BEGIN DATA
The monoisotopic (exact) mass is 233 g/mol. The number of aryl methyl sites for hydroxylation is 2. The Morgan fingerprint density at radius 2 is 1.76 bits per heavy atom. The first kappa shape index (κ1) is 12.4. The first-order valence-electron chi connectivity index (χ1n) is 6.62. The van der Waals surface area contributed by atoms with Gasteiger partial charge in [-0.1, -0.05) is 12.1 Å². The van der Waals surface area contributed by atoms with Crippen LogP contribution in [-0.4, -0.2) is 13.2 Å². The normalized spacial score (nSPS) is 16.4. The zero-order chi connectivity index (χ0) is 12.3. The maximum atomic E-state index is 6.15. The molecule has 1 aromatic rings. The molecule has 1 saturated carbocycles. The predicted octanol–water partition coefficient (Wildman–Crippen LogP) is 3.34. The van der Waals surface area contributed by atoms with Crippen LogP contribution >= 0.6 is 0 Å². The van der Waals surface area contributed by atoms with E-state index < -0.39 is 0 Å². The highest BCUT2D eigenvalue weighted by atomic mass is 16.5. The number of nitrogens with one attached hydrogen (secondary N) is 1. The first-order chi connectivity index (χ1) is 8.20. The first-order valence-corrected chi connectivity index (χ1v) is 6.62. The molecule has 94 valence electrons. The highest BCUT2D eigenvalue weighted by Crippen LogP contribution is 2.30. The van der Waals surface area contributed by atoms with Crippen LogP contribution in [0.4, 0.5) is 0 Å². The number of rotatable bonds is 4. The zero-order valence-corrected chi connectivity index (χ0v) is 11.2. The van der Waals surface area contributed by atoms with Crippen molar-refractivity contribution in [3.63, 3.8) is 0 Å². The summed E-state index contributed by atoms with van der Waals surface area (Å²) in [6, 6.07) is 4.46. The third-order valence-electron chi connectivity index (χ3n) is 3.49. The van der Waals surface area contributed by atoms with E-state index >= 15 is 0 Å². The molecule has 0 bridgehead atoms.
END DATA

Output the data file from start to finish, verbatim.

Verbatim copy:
The monoisotopic (exact) mass is 233 g/mol. The number of aryl methyl sites for hydroxylation is 2. The Morgan fingerprint density at radius 2 is 1.76 bits per heavy atom. The first kappa shape index (κ1) is 12.4. The first-order valence-electron chi connectivity index (χ1n) is 6.62. The van der Waals surface area contributed by atoms with Gasteiger partial charge in [-0.1, -0.05) is 12.1 Å². The van der Waals surface area contributed by atoms with Crippen LogP contribution in [-0.4, -0.2) is 13.2 Å². The normalized spacial score (nSPS) is 16.4. The zero-order chi connectivity index (χ0) is 12.3. The maximum atomic E-state index is 6.15. The molecule has 1 aromatic rings. The molecule has 1 saturated carbocycles. The predicted octanol–water partition coefficient (Wildman–Crippen LogP) is 3.34. The van der Waals surface area contributed by atoms with Crippen LogP contribution >= 0.6 is 0 Å². The van der Waals surface area contributed by atoms with E-state index < -0.39 is 0 Å². The highest BCUT2D eigenvalue weighted by atomic mass is 16.5. The number of nitrogens with one attached hydrogen (secondary N) is 1. The first-order chi connectivity index (χ1) is 8.20. The first-order valence-corrected chi connectivity index (χ1v) is 6.62. The molecule has 94 valence electrons. The highest BCUT2D eigenvalue weighted by Crippen LogP contribution is 2.30. The van der Waals surface area contributed by atoms with Crippen LogP contribution in [0.4, 0.5) is 0 Å². The number of rotatable bonds is 4. The zero-order valence-corrected chi connectivity index (χ0v) is 11.2. The van der Waals surface area contributed by atoms with Crippen molar-refractivity contribution in [3.63, 3.8) is 0 Å². The summed E-state index contributed by atoms with van der Waals surface area (Å²) in [6, 6.07) is 4.46. The third-order valence-electron chi connectivity index (χ3n) is 3.49. The van der Waals surface area contributed by atoms with E-state index >= 15 is 0 Å². The molecule has 0 bridgehead atoms.